This is an extract of our The Tax Power document, which we sell as part of our Federal Constitutional Law Notes collection written by the top tier of University Of New South Wales students.
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The Tax Power
1. The Taxation Power
The interpretation of the tax power in s 51(ii), along with the High Court's interpretation of s 96 has played a central role in the evolution of the federal structure
- enabling the CTH to wrest income taxation from the states
The power of taxation is expressly limited by the requirement that it not be used to "discriminate between States or parts of States - but the power to distribute resulting revenues is not so limited
Other relevant provisions include o
S 53 - proposed laws imposing taxation shall not originate in the Senate - this is non justiciable since it refers to the internal workings of the Parliament ('proposed') - Osborne v Cth  HCA + others*
Osborne also said that, unlike s 53, s 55 which requires that laws imposing taxation deal only with the imposition of taxation (else it is of 'no effect') are justiciable since it extends to laws rather than proposed laws
But despite this the second paragraph of s 55 carries the same conclusion - it requires that laws imposing taxation 'shall deal with one subject of taxation only' (SCCI v Cth  HCA) but challenges on this ground have failed due to the broad interpretation of what a tax is, as advocated by Dixon J in Resch v Fed Comm. Of Tax who posed a two part test in noting that 'the subject of taxation' must be taken as contemplating a broad distinction rather than an analytical/logical classification o
The main or substantial subject of the tax is to be gathered from a general consideration fo the impugned legislation bearing in mind that it is for the legislature to choose its own subject unfettered by nomenclature or categories
Once the subject has been ascertained the question whether ancillary provisions ahave introduced a different subject must be answered by considering their natural connection with the relevance to the main subject
There has also been a general tendency to split enactments dealing with imposition of tax and machinery to assess it o
But given the view in PT AU v Comm. Of State Revenue  HCA (endorsing Higgins J in Osborne) the words in both paragraphs of s 55 allow the insertion of any provision fairly relevant or incidental to the imposition of a tax on one subject of taxation (which include, according to Starke J in Fed Comm of Tax v Munro provisions for administration, returns, assessments, reviews of assessments etc.)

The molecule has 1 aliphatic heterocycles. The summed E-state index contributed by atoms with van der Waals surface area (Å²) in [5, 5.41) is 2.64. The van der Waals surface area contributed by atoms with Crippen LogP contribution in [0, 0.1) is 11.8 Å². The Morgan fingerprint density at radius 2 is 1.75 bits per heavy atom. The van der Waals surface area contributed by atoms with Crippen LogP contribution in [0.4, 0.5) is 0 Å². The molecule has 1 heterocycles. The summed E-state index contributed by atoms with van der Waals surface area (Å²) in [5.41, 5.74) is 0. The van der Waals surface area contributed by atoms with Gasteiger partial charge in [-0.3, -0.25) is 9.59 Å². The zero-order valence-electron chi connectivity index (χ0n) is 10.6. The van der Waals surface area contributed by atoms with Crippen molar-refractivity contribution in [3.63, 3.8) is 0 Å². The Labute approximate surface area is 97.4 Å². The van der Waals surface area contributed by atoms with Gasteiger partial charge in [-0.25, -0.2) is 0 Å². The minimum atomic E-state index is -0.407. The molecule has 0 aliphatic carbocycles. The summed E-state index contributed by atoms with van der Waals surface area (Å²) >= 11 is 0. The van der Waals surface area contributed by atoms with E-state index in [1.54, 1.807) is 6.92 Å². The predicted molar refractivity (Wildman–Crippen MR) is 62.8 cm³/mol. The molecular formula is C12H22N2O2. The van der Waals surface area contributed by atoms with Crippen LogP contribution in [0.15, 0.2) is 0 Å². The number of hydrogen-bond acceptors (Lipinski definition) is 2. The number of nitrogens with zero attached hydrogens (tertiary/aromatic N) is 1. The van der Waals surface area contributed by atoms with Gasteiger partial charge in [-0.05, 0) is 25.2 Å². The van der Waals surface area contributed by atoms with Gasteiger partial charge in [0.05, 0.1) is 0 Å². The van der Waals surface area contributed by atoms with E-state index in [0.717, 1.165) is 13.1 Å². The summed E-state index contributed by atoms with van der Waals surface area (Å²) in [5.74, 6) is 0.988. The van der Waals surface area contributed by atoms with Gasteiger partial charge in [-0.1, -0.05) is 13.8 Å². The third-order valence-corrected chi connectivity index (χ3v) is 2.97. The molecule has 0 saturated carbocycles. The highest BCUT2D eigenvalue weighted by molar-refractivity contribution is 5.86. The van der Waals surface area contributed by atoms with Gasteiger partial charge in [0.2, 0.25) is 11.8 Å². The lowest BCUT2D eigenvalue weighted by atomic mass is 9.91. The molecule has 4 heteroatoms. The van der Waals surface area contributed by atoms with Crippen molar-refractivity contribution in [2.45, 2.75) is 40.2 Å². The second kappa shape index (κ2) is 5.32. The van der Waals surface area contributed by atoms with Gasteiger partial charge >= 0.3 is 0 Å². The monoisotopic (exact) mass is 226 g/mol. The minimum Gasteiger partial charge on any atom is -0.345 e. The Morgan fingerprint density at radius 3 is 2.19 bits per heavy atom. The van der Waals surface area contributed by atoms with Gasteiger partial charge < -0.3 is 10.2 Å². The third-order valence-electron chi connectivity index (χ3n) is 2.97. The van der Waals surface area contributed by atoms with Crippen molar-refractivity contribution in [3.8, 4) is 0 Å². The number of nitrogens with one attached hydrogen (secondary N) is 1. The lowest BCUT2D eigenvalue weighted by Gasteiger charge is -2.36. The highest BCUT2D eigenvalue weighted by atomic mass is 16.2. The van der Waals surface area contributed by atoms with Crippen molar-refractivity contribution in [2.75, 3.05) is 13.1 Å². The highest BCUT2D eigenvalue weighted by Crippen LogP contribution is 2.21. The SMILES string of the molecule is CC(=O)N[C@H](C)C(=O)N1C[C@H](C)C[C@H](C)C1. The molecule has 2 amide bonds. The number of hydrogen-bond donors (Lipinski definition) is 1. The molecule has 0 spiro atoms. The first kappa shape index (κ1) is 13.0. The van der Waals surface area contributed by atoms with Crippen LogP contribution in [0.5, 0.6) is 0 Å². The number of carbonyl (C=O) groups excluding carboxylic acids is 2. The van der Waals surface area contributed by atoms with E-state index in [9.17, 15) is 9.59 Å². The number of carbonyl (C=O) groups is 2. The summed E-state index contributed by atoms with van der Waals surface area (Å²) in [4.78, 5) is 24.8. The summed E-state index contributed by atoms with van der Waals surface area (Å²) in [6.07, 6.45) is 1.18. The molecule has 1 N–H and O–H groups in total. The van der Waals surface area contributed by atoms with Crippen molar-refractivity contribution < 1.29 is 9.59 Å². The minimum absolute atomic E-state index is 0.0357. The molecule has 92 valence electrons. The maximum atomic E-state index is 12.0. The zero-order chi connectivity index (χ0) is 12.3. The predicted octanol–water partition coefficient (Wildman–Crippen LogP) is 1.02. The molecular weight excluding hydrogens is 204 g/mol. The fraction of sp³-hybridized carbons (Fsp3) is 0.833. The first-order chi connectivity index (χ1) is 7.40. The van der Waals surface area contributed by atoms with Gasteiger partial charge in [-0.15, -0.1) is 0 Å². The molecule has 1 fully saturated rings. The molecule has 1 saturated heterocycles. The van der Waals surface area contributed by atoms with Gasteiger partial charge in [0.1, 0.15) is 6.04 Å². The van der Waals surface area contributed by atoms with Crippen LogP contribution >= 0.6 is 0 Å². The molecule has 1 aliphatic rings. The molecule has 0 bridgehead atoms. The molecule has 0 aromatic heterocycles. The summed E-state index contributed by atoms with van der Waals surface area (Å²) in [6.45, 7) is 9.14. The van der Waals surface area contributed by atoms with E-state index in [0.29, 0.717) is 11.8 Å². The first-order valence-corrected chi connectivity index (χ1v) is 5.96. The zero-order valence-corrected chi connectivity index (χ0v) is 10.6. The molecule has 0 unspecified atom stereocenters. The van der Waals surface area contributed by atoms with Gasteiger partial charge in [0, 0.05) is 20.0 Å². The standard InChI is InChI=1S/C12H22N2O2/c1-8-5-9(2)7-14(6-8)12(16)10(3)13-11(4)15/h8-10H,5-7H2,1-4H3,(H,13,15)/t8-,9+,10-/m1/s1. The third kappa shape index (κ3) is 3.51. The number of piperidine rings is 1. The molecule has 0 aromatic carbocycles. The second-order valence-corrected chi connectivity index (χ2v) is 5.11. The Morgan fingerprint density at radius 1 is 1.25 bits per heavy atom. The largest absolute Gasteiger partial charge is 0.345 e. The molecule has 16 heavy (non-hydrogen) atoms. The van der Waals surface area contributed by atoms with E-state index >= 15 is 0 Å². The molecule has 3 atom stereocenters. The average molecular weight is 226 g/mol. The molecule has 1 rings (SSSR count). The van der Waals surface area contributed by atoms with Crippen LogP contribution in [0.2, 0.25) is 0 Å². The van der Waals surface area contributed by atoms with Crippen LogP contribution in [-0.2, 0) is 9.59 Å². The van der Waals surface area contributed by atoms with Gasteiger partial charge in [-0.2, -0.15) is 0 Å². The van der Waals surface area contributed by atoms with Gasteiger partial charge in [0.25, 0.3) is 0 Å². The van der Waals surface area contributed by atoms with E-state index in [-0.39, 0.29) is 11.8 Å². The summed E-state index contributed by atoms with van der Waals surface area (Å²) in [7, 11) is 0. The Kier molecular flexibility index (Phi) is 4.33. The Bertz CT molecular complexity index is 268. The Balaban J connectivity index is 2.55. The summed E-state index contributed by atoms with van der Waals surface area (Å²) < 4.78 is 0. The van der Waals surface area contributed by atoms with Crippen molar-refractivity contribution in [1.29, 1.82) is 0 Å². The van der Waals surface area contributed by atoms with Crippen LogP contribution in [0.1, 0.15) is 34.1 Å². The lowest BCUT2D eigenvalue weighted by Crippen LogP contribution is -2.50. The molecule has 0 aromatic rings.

These rulings have generally thrown into question the need for splitting enactments - the only reason for doing so to restrict the powers of the Senate
a) What is a tax
* The classical statement was given by Latham CJ in Matthews v Chicory Marketing Board (Vic) (1938) 60 CLR 263 citing Lower Mainland Dairy Products Sales Adjustment Committee v Crystal Dairy Ltd  AC 168 A tax "is a compulsory exaction of money by a public authority for public purposes, enforceable by law, and is not a payment for services rendered"
A string of cases questioned the completeness of this definition and subsequently expanded it
Air Caledonie International v Commonwealth (1988) 165 CLR 462 Facts: Section 7 of the Migration Amendment Act sought to impose a fee for immigration clearance of $5 (set by the regulations) on international airline passengers entering Australia by the insertion of s 34A in to the Migration Act. The plaintiffs argued that it was a tax for the purposes of s 55 and hence s 34A could not be inserted as the Act dealt with other matters than the "imposition of taxation"
The Court noted the definition of Latham CJ and also the fact that in MacCormick v Fed Comm of Tax  HCA the court also ruled that a "tax is not by way of penalty and that it is not arbitrary". They made 3 points concerning Latham CJ's ruling: I. It should not be seen as providing an exhaustive definition of tax (e.g. no reason why a tax has to take the form of an exaction of money or that it can't be imposed by a non-public authority or for non-public purposes) ? (O: tend to disagree with the last point here) II. Logan Downs v QLD  - Gibbs J made explicit that the reference to services being rendered in Latham CJ's conception refers to the services being rendered to, at the direction or request of, the person required to make the payment III. The negative attribute of "payment for services rendered" is but an example of various types of exaction that may not be taxes even though the positive attributes are present (hence charges for use of property, fines for criminal conduct etc. are not taxes even though they fulfil the other requirements)
Furthermore they noted that compulsory exaction by a public authority for public purposes needn't not be a tax just because it is a "fee for services' - if the person is given no choice about acquiring the services and the amount of exaction has no relationship with the value of what is acquired - the circumstances may be such that the exaction is a tax.
Held: The fee was a tax - but this did not invalidate the whole Act since the law which was to be denied legal effect was the one that sought to produce the unconstitutional consequence (the amending Act)
The scope of tax was further widened in...
Australian Tape Manufacturers Association Ltd v Commonwealth (1993) 176 CLR 480 Facts: Part VC of the Copyright Act, passed in an amendment (1989) to deal with widespread taping of sound recordings in breach of copyright by providing a royalty to copyright owners in return for permitted copying of sound records for domestic use. Under s 135ZZP(1) the royalty was payable by a vendor of each blank tape when distributed - and it
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